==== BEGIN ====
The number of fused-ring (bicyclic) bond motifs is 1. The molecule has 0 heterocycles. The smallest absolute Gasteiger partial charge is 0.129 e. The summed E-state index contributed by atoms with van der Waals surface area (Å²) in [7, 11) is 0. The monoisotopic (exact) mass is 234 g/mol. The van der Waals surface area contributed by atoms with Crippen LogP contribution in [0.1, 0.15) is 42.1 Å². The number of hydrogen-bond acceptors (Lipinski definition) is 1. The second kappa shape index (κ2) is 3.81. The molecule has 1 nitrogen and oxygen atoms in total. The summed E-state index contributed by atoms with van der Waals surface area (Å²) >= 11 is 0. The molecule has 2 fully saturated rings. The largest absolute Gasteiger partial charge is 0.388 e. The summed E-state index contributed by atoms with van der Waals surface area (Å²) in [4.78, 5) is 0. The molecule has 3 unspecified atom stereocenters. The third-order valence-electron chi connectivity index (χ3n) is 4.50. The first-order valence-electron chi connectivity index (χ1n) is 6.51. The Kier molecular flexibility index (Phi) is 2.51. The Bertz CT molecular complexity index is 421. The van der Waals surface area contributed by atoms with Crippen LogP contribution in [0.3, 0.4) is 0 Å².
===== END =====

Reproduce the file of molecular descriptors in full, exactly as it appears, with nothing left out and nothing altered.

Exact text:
The number of fused-ring (bicyclic) bond motifs is 1. The molecule has 0 heterocycles. The smallest absolute Gasteiger partial charge is 0.129 e. The summed E-state index contributed by atoms with van der Waals surface area (Å²) in [7, 11) is 0. The monoisotopic (exact) mass is 234 g/mol. The van der Waals surface area contributed by atoms with Crippen LogP contribution in [0.1, 0.15) is 42.1 Å². The number of hydrogen-bond acceptors (Lipinski definition) is 1. The second kappa shape index (κ2) is 3.81. The molecule has 1 nitrogen and oxygen atoms in total. The summed E-state index contributed by atoms with van der Waals surface area (Å²) >= 11 is 0. The molecule has 2 fully saturated rings. The largest absolute Gasteiger partial charge is 0.388 e. The summed E-state index contributed by atoms with van der Waals surface area (Å²) in [4.78, 5) is 0. The molecule has 3 unspecified atom stereocenters. The third-order valence-electron chi connectivity index (χ3n) is 4.50. The first-order valence-electron chi connectivity index (χ1n) is 6.51. The Kier molecular flexibility index (Phi) is 2.51. The Bertz CT molecular complexity index is 421. The van der Waals surface area contributed by atoms with Crippen LogP contribution in [0.3, 0.4) is 0 Å².